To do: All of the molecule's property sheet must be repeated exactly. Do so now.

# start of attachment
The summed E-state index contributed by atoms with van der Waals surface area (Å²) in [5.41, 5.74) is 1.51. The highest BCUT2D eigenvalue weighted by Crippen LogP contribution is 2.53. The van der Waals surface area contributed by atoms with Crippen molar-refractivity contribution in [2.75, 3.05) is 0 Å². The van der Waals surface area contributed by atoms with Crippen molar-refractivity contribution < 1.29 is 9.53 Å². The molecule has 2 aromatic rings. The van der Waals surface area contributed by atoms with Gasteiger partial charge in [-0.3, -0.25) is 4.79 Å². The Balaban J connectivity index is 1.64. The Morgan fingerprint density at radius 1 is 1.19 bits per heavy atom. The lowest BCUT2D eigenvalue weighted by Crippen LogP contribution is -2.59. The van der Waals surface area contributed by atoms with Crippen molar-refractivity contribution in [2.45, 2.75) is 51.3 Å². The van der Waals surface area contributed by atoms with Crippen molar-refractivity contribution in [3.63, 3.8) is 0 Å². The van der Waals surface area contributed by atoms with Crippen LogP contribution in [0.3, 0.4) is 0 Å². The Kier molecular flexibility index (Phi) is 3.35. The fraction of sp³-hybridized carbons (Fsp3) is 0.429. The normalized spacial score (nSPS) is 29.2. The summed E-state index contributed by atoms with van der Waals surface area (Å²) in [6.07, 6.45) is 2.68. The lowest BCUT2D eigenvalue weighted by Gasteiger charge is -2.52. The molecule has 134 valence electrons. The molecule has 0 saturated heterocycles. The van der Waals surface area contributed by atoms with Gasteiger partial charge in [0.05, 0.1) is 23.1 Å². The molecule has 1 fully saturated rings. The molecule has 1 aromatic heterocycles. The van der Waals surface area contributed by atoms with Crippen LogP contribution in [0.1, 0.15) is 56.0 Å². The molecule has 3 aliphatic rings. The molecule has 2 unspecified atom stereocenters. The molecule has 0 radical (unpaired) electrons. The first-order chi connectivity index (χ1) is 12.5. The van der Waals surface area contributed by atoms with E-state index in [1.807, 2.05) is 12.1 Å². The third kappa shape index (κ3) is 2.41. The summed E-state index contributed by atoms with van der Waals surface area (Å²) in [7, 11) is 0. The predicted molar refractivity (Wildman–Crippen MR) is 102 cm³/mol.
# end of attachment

The summed E-state index contributed by atoms with van der Waals surface area (Å²) in [5.41, 5.74) is 1.51. The highest BCUT2D eigenvalue weighted by Crippen LogP contribution is 2.53. The van der Waals surface area contributed by atoms with Crippen molar-refractivity contribution in [2.75, 3.05) is 0 Å². The van der Waals surface area contributed by atoms with Crippen molar-refractivity contribution < 1.29 is 9.53 Å². The molecule has 2 aromatic rings. The van der Waals surface area contributed by atoms with Gasteiger partial charge in [-0.3, -0.25) is 4.79 Å². The Balaban J connectivity index is 1.64. The Morgan fingerprint density at radius 1 is 1.19 bits per heavy atom. The lowest BCUT2D eigenvalue weighted by Crippen LogP contribution is -2.59. The van der Waals surface area contributed by atoms with Crippen molar-refractivity contribution in [2.45, 2.75) is 51.3 Å². The van der Waals surface area contributed by atoms with Crippen molar-refractivity contribution in [3.63, 3.8) is 0 Å². The van der Waals surface area contributed by atoms with Crippen LogP contribution in [0.3, 0.4) is 0 Å². The Kier molecular flexibility index (Phi) is 3.35. The fraction of sp³-hybridized carbons (Fsp3) is 0.429. The normalized spacial score (nSPS) is 29.2. The summed E-state index contributed by atoms with van der Waals surface area (Å²) in [6.07, 6.45) is 2.68. The lowest BCUT2D eigenvalue weighted by Gasteiger charge is -2.52. The molecule has 134 valence electrons. The molecule has 0 saturated heterocycles. The van der Waals surface area contributed by atoms with Gasteiger partial charge in [0.05, 0.1) is 23.1 Å². The molecule has 1 fully saturated rings. The molecule has 1 aromatic heterocycles. The van der Waals surface area contributed by atoms with Crippen LogP contribution in [0.1, 0.15) is 56.0 Å². The molecule has 3 aliphatic rings. The molecule has 2 unspecified atom stereocenters. The molecule has 0 radical (unpaired) electrons. The first-order chi connectivity index (χ1) is 12.5. The van der Waals surface area contributed by atoms with E-state index in [1.807, 2.05) is 12.1 Å². The third kappa shape index (κ3) is 2.41. The summed E-state index contributed by atoms with van der Waals surface area (Å²) in [7, 11) is 0. The predicted molar refractivity (Wildman–Crippen MR) is 102 cm³/mol.